Jon Entine is highly active in current chemical industry policy debates. He portrays himself as a science journalist, an objective authority on issues important to the chemical industry. But the evidence shows that he is actually a longtime public relations operative with deep ties to the chemical industry. His work features the defense of GMOs, pesticides, industrial chemicals, fracking and nuclear power.
Ties to Monsanto
Entine is executive director of Genetic Literacy Project (GLP), which promotes GMOs and pesticides. It states that it is “funded by grants from non-partisan foundations” but does not disclose which ones, nor whether it receives funding from corporations, trade associations or other agrichemical industry interests.
In 2014, Entine and the Genetic Literacy Project partnered with a Monsanto-backed group, Academics Review, to sponsor the Biotechnology Literacy Project “boot camp” to teach scientists how to “best engage the GMO debate with a skeptical public.”
Faculty at the first boot camp included representatives from GMO manufacturers, food industry front groups and trade groups, and pro-GMO academics including University of Florida Professor Kevin Folta, and University of Illinois Professor Emeritus Bruce Chassy, both of whom have accepted undisclosed funding from Monsanto and promote the GMOs and pesticides that Monsanto sales rely upon.
The boot camp’s agenda notes that “independent scientists, who the public holds in great esteem, can play a unique role in reframing the food safety and GMO debate” and that the camp will provide scientists with the “tools and support resources necessary to effectively engage the media and appear as experts in legislative and local government hearings, and other policy making and related outreach opportunities.”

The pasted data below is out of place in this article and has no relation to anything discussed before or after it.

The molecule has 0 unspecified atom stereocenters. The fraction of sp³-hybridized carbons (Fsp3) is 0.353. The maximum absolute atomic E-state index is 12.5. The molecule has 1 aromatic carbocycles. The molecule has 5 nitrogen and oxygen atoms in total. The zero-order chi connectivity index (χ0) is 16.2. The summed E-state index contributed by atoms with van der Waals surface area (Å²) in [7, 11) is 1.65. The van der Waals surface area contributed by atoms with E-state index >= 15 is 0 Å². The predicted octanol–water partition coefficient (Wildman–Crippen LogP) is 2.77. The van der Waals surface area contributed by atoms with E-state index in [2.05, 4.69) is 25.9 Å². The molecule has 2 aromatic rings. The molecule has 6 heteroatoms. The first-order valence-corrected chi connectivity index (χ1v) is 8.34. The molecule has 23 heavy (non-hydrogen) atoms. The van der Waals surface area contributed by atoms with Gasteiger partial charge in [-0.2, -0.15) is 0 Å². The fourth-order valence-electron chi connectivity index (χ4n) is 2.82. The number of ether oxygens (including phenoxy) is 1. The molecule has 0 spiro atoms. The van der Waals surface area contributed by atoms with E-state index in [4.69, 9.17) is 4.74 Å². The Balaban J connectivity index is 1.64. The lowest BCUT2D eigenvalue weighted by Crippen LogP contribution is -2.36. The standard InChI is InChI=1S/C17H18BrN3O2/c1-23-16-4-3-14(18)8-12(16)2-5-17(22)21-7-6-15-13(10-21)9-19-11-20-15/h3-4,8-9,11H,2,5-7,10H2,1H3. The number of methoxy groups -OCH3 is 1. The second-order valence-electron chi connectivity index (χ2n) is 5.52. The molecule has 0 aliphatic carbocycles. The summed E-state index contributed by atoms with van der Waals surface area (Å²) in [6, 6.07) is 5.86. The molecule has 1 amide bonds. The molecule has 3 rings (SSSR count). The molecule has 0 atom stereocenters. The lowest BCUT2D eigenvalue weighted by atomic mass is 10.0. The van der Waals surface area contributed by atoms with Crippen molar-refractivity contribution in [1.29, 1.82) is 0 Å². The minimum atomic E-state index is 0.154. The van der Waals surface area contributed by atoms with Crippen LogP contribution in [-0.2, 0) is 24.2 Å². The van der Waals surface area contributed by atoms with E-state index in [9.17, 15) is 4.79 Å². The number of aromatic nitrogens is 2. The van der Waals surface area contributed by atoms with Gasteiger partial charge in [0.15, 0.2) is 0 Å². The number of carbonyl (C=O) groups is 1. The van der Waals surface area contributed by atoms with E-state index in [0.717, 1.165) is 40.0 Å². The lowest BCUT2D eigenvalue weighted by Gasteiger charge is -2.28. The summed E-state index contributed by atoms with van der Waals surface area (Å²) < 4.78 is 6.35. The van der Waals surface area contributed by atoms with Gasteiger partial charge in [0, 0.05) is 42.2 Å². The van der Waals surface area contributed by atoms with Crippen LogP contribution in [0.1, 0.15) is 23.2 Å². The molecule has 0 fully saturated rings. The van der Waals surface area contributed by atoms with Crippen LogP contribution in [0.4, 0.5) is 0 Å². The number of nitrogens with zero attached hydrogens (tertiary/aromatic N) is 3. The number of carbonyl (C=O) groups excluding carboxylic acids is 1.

Entine conducted a similar boot camp to reframe the GMO debate for journalists and scientists in 2015.
Ties to Syngenta
The American Council on Science and Health (ACSH), a corporate front group funded in part by the agrichemical company Syngenta, published Entine’s 2011 book, “Scared to Death: How Chemophobia Threatens Public Health.” The book defends atrazine, a pesticide manufactured by Syngenta.
A 2012 Mother Jones article about Entine describes the circumstances leading up to the publication of the book. The article, by Tom Philpott, is based in part on internal company documents, obtained by the Center for Media and Democracy, describing Syngenta’s PR efforts to get third-party allies to spin media coverage of atrazine.
In one email from 2009, ACSH staff asked Syngenta for an additional $100,000 – “separate and distinct from general operating support Syngenta has been so generously providing over the years” – to produce an atrazine-friendly paper and “consumer-friendly booklet” to help educate media and scientists.
From a 2011 ACSH press release announcing Entine’s book:
“The American Council on Science and Health is pleased to announce a new book and companion friendly, abbreviated position paper … authored by Jon Entine, a scholar with the American Enterprise Institute and highly regarded science journalist … ACSH compiled this resource book and position to educate legislators, industry, media, consumers and parents on the actual risks of chemical exposure and use in everyday products.”
Entine denied any relationship with Syngenta and told Philpott he had “no idea” Syngenta was funding ACSH.